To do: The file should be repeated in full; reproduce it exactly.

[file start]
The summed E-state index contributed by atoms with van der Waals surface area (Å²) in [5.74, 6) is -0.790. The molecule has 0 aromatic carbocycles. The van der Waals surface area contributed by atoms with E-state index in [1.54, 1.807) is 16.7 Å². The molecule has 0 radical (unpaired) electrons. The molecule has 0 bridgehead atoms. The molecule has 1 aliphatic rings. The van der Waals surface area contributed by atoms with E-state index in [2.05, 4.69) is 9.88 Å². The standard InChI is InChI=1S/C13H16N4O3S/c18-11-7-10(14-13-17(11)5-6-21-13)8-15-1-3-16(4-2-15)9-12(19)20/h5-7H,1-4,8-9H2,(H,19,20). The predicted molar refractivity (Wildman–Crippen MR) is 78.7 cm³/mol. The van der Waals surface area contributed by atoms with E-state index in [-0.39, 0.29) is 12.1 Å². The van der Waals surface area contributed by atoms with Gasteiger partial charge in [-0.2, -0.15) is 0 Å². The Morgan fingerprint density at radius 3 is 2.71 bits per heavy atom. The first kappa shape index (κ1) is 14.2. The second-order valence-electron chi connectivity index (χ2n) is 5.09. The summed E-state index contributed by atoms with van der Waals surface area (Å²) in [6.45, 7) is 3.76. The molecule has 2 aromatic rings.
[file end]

The summed E-state index contributed by atoms with van der Waals surface area (Å²) in [5.74, 6) is -0.790. The molecule has 0 aromatic carbocycles. The van der Waals surface area contributed by atoms with E-state index in [1.54, 1.807) is 16.7 Å². The molecule has 0 radical (unpaired) electrons. The molecule has 0 bridgehead atoms. The molecule has 1 aliphatic rings. The van der Waals surface area contributed by atoms with E-state index in [2.05, 4.69) is 9.88 Å². The standard InChI is InChI=1S/C13H16N4O3S/c18-11-7-10(14-13-17(11)5-6-21-13)8-15-1-3-16(4-2-15)9-12(19)20/h5-7H,1-4,8-9H2,(H,19,20). The predicted molar refractivity (Wildman–Crippen MR) is 78.7 cm³/mol. The van der Waals surface area contributed by atoms with E-state index in [-0.39, 0.29) is 12.1 Å². The van der Waals surface area contributed by atoms with Gasteiger partial charge in [-0.2, -0.15) is 0 Å². The Morgan fingerprint density at radius 3 is 2.71 bits per heavy atom. The first kappa shape index (κ1) is 14.2. The second-order valence-electron chi connectivity index (χ2n) is 5.09. The summed E-state index contributed by atoms with van der Waals surface area (Å²) in [6.45, 7) is 3.76. The molecule has 2 aromatic rings.